Just Inc. gets cracking on its push for egg substitute Just Egg
Just Inc. is eager to get people to try its eggless Just Egg product, hosting a series of pop-up events just as interest in plant-based foods heats up.
This week, the company set up a greenery-filled pop-up cooking station in Chicago, where for three days passersby could try a spring scramble, chilaquiles, focaccia, fried rice, tostada and frittatas with Just Egg, which is made with mung bean protein isolate.
The Chicago event came after one in Los Angeles and will be followed by multi-day pushes in New York and San Francisco. It's the biggest sampling effort to date from Just Inc., which began as Hampton Creek with its Just Mayo product a few years ago.
Just Egg isn’t going to fool any egg aficionados that they’re eating the real thing. The taste and texture are not exact replicas of what one would get from cooking a real egg. But the mung bean-based egg substitute seems to hold up well enough in dishes with other ingredients and might be an option for diners looking for alternatives.
Just Egg—not to be confused with breakfast prep meal kit Just Crack an Egg, an egg-related Kraft Heinz product that hit the market in 2018—hopes to crack into more of the restaurant business. Veggie Grill, Bareburger and Silver Diner have included Just Egg on their menus, and Just Inc. says it's having conversations with a number of other restaurants, including bigger quick-service players, but declined to name them. While such talks would have sounded unlikely to go further a couple of years ago, restaurants are eager to boost both their breakfast sales and their appeal to diners searching for alternatives to animal-based products.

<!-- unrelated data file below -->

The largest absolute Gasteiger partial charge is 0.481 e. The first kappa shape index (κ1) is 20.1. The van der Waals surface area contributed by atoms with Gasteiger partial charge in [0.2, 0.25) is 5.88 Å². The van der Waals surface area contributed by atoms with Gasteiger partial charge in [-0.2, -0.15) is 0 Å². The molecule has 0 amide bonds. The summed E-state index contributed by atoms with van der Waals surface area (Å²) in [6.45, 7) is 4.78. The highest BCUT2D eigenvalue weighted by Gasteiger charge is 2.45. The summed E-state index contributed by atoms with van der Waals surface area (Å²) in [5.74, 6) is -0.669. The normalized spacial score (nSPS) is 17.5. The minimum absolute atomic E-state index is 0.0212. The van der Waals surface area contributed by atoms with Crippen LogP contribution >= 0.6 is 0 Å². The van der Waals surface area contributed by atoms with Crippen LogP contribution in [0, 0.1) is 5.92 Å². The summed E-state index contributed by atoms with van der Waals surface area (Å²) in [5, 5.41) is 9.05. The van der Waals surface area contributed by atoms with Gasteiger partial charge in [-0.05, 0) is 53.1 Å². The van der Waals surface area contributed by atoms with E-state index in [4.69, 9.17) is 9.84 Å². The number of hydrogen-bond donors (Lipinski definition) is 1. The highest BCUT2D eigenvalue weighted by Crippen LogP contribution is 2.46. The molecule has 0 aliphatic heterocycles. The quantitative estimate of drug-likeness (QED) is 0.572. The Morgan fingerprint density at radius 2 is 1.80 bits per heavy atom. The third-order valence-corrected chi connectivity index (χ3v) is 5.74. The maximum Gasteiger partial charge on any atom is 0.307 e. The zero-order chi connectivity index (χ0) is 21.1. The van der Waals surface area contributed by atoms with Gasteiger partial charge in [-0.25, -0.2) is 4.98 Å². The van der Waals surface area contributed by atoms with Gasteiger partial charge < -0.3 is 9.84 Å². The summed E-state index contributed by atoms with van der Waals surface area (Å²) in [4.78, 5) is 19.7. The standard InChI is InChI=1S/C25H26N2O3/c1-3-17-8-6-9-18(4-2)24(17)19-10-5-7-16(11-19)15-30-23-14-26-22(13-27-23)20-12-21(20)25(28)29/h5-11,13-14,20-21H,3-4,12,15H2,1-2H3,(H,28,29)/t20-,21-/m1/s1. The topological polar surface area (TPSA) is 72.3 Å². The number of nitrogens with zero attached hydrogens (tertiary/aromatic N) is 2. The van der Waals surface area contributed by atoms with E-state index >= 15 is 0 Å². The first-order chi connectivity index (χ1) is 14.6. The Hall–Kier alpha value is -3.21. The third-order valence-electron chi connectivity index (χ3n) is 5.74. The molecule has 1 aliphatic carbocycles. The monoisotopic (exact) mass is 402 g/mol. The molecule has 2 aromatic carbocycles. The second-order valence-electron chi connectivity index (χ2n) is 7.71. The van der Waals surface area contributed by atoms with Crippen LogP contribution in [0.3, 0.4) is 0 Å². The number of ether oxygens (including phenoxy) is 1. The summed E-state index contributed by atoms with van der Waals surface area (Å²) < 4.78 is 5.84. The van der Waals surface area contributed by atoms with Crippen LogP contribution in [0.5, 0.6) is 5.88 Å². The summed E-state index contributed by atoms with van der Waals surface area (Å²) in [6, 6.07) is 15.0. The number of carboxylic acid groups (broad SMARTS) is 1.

Since its debut in stores and restaurants in 2018, Just Inc. says Just Egg has already sold the equivalent of 6.3 million chicken eggs. In terms of nutrition, a serving of Just Egg, at 70 calories and 5 grams of protein, is in line with a large egg, which contains 70 calories and 6 grams of protein (Just Egg’s patty, which for now is only in foodservice accounts such as restaurants, has more protein per serving).
For now, Just Inc. will tout the product largely on its own with events. Along with the city pop-ups, it ran breakfast taco bars at this year's SXSW Festival. Influencers are also touting the product in social media posts.
Just Inc. realizes there’s some explaining to do. Mung beans are a popular ingredient elsewhere, particularly in Asia, but aren’t well known in the U.S. So, it’s displaying the beans in small jars at the pop-up events that explain that the legume “magically scrambles like an egg.”
The push comes as other plant-based products are gaining attention. Beyond Meat, which is backed by celebrity investors, saw its stock price soar in its initial public offering this month. Nestlé plans to introduce its plant-based “Awesome Burger” in the U.S. later this year, and even meat company Tyson is coming out with its own plant-based meat. And restaurants are taking on such products. Among other announcements, Burger King plans to bring the Impossible Whopper, made with a patty from Impossible Foods, nationwide, while Del Taco started offering Beyond Meat tacos in April.
Here are some of the dishes and displays Ad Age saw at the Just Egg pop-up in Chicago: